Speech by Christopher Woolard, Interim Chief Executive at the FCA, delivered at a webinar hosted by The Investment Association.
Speaker: Christopher Woolard, Interim Chief Executive
Location: The Investment Association (webinar)
Delivered on: 8 July 2020
Note: this is the speech as drafted and may differ from the delivered version.
- The FCA has been trying to build a bridge across the economic aspects of the Covid-19 crisis to ensure that as many consumers and firms can come through the other side in the best shape possible.
- We will look to consult later this summer on finding a way in which funds could safely transition to a structure in which liquidity promises to investors are better aligned with the liquidity of fund assets.
- We now have an opportunity to look again at our rulebook, focusing less on tick box compliance and more on promoting outcomes that serve the public interest.
I want to reflect for a moment on the Covid-19 crisis so far, before turning to the challenges to come, not least the vital role the investment management industry could play as we look beyond the immediate crisis, through what may be tough conditions to come, to something approaching recovery.
As you know, alongside the Treasury and the Bank of England, the FCA has been trying to build a bridge across the economic aspects of the Covid-19 crisis to ensure that consumers and firms can come through the other side in the best shape possible.
Over the past few weeks I have heard from a number of people that it is in this crisis that the FCA has ‘found its feet’.
Leaving aside the suggestion that we had ever lost them, there is much to be proud of that we have been able to do, often working together with financial firms, trade associations, debt charities and consumer organisations, including many of the people on this call.
We moved quickly to provide the regulatory environment in which financial services firms could concentrate on serving their customers by delaying and deferring regulatory change where we could.
We promoted the smooth running of the financial markets so businesses continue to have access to raise money and support jobs. We provided clarity on our expectations of those listed companies that need to turn to capital markets. We have also – along with colleagues in Europe, the US and in Hong Kong – been strong advocates for these markets remaining open.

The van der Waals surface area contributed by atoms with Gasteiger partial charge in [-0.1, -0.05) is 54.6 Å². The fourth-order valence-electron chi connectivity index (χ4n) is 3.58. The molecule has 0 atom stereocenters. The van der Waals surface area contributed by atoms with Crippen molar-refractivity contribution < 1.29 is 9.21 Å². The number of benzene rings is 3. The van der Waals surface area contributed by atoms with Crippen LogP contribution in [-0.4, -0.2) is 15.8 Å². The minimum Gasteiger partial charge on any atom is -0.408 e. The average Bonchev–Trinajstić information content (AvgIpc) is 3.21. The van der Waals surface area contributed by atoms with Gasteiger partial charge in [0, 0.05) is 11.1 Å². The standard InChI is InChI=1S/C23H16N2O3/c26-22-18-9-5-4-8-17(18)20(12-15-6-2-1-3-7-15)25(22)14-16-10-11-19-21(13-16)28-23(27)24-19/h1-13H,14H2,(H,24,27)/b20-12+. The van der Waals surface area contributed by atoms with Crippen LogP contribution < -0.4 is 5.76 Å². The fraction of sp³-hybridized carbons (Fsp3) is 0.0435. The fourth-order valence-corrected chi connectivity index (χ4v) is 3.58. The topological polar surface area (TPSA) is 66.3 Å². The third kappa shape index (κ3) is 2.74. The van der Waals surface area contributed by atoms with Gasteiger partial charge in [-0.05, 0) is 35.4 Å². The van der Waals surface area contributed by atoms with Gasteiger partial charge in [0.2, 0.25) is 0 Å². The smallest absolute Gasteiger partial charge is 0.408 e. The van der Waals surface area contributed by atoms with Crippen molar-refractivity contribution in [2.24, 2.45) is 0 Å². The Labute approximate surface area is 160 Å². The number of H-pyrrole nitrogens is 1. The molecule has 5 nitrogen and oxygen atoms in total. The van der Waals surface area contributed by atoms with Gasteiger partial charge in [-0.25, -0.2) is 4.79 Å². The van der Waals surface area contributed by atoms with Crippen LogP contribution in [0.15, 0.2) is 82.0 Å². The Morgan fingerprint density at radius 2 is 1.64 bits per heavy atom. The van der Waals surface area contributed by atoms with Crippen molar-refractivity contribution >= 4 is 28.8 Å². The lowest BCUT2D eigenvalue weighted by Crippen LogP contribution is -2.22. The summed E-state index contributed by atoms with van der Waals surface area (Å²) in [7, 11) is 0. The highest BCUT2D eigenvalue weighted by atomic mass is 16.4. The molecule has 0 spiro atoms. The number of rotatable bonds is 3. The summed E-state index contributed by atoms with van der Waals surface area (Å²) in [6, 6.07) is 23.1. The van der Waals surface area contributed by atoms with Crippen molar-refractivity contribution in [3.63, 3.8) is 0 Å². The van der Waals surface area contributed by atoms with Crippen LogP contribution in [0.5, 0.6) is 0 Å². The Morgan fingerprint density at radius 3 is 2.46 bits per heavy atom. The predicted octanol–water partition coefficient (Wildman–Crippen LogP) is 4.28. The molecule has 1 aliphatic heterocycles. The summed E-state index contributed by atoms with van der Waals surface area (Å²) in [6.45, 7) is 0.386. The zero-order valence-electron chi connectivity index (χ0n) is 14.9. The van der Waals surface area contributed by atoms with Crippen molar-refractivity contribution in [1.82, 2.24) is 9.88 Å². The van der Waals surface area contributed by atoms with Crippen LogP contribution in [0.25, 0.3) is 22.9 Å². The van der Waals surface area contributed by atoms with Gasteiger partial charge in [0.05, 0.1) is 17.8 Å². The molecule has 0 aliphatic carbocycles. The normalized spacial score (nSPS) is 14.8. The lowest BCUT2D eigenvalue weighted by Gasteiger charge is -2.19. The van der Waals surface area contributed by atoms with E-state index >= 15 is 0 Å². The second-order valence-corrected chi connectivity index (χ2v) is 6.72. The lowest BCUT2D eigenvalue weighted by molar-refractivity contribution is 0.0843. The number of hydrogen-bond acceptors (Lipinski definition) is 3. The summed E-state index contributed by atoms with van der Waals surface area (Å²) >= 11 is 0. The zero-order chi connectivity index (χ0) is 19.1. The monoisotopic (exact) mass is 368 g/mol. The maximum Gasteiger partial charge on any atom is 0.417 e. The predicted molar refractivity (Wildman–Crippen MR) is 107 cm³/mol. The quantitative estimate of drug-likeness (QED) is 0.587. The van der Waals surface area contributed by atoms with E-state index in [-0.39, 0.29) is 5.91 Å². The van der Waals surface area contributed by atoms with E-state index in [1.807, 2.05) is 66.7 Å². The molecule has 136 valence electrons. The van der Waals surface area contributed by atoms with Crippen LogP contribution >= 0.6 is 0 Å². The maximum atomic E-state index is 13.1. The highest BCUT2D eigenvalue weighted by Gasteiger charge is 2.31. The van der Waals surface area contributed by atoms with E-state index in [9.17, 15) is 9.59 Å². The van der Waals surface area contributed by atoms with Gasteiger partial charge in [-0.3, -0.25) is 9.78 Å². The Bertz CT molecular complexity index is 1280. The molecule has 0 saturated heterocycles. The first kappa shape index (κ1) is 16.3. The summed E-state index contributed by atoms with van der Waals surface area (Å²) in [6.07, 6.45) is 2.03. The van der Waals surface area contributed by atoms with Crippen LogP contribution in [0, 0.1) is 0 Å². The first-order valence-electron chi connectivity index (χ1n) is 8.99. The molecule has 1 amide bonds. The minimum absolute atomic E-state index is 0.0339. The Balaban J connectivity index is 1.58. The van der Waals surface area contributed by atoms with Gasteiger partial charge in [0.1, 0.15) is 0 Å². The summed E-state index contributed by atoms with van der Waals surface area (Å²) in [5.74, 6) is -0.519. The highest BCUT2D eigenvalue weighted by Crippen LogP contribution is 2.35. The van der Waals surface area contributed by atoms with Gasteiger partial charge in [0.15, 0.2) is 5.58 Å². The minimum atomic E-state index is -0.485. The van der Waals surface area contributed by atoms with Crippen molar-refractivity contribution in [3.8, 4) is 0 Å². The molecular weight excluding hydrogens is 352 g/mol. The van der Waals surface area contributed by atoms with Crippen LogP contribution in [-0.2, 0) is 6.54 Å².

All of this has been made possible by changes in the way the FCA works as an organisation. We have embraced quicker, more nimble decision making and flexibility in resourcing.
And, like all of your members, we have drawn on the hard work and experience of years to manage the crisis and make us a more operationally resilient organisation. Without that focus – both internally and externally – the move to home working would have been impossible.
The resilience of investment management during the crisis
Overall, the fund management industry showed considerable resilience in the face of volatile market conditions. When material uncertainty over commercial real estate values made it necessary to suspend daily dealing in open-ended property funds, fund managers worked with us to make this happen quickly and safely.
While suspension is in the best interest of investors, this crisis, like the aftermath of the Brexit referendum, shows the difficulty for these funds of maintaining a promise of daily liquidity to investors when their assets are inherently illiquid.
There has been considerable discussion about how to ensure redemption arrangements offer a fair deal to those remaining in the fund as well as those who wish to exit. We will look to consult later this summer, in a genuinely open way, on whether long-term investor interests would be better served by finding a way in which these funds could safely transition to a structure in which liquidity promises to investors are better aligned with the liquidity of fund assets.
The challenge ahead
In creating a bridge across the crisis, government, central bank and regulators have tended to focus on credit. The government providing loans to those firms who need it; the Bank of England reducing the Bank Rate to near zero; and the FCA providing forbearance to those consumer borrowers financially affected by the economic impact of the pandemic and the measures taken to control it.
These measures were entirely necessary. But, as ever, turning off the tap – and where necessary mopping up – will be the greater challenge.